Thursday, October 22, 2020
Green Woods Roots and Cultural Revival 2020

Photography by Matthew Bourgeois

Green Woods Roots and Cultural Revival 2020

When I saw that my long-time friend Dom was keeping with tradition and throwing the Green Woods Roots and Culture Revival this year, I was immediately excited about the possibility; especially because the world has felt the strain of a virus that has kept us apart as people, and the Greenwoods experience is all about unity and joining together with good vibes, peace and love for all humanity.

 

I felt that we needed an event like this to help ease the tensions some of us have been dealing with. I knew that the Green Woods team would be taking all necessary measures to assure a safe event. With this in mind, I wanted to show support and make sure that I was there to run with the vibes that are always high at this festival!

 

When I saw the text message from Dom inviting me to be MC I was floored! It’s an honor to be the host of any event, but this event has particularly high vibes! Overall it attracts such conscious people, who not only perform at the event, but also attend!

 

I’ll admit that I honestly felt something that I very rarely feel: nervousness. 

 

Having been a performer enough times in my life, being on stage almost feels like second nature. I’ve played in multiple gigging bands and have been in front of some fairly large crowds. 

Always as the drummer, though. 

Always somewhat hidden behind the front of stage musicians, and my drum set. 

I could just jump on stage and kick out the rhythms without much interaction with people at all.

 

Confidently telling Dom “Yes”, I would MC the festival, I tabled the excitement and nervousness that I felt over taking on the role.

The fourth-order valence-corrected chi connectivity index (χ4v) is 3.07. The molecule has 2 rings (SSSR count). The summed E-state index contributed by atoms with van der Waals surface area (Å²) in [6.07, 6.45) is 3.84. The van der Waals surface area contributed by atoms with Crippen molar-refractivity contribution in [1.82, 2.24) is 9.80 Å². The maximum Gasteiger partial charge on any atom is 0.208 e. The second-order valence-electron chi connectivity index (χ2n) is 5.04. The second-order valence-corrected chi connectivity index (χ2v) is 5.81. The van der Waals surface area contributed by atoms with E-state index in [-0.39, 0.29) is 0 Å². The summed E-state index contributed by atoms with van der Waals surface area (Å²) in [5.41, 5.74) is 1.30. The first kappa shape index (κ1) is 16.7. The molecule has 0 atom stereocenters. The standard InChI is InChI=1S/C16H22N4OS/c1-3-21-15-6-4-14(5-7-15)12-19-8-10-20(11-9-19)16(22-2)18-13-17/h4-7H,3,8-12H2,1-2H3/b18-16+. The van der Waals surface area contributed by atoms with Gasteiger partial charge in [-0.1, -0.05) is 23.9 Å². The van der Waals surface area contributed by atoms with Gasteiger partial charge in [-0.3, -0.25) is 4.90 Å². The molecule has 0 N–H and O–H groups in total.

I’m glad I did!

 

This year Green Woods Roots and Culture Revival was an amazing experience to not only be a part of, but to witness! The fact that it was held at what has to be one of the most beautiful venues in Maine, that also happens to be large enough so we could all social distance without feeling like we were too far apart, was perfect.

 

The music, though...the MUSIC! It was an absolute pleasure to introduce acts that I hadn’t heard of that blew my mind! There is so much talent in the world, and Maine in particular has an abundance of true raw talent. All of the acts were world class, and the bands from Maine absolutely blew me away!

 

Penobscot nation representatives, The Burnurwurbskek Singers, kicked off the event with a powerful performance, singing and chanting songs of the first nations while playing their tribal drum. Their songs were a blessing for the festival, and one I will never forget. I have played the 30 second video of their performance that I took at least 10 times for my sons, and many other times for friends.

 

Later in the evening on day 1 of the festival, other members of the Penobscot nation played in a band that will be etched in my mind forever as well: Justice for the River. Although they were chosen as the headlining act for the first of two day’s proceedings, I had never heard of them before. I had no idea what to expect. 

 

What I witnessed was a band so tight in their grooves, and so dynamic in their sound, that I was overjoyed watching them! I almost threw my voice out hailing them up to close their set! Justice for the River brought an amazing level of musicianship, with a rhythm section thumping out the foundation for a shared vocal lead.One Penobscot man brought a raw vocal fury reminiscent of ‘Zack De La Rocha meets Eminem on some social justice lyrics’ and consciously magnetized the crowd. 

 

Justice for the River’s other vocal lead, another Penobscot gentleman, brought style and finesse to his Professor Longhair meets Ray Charles Keyboard playing. When he switched to electric guitar his explosive notes reminded me of Freddie King meets Jimmy Page at a Jazz club. Plus, as band leader, his overall stage presence and stylistic attire was so fucking cool. If you ever, EVER, get the chance to see Justice For the River play, just drop whatever you are doing and go.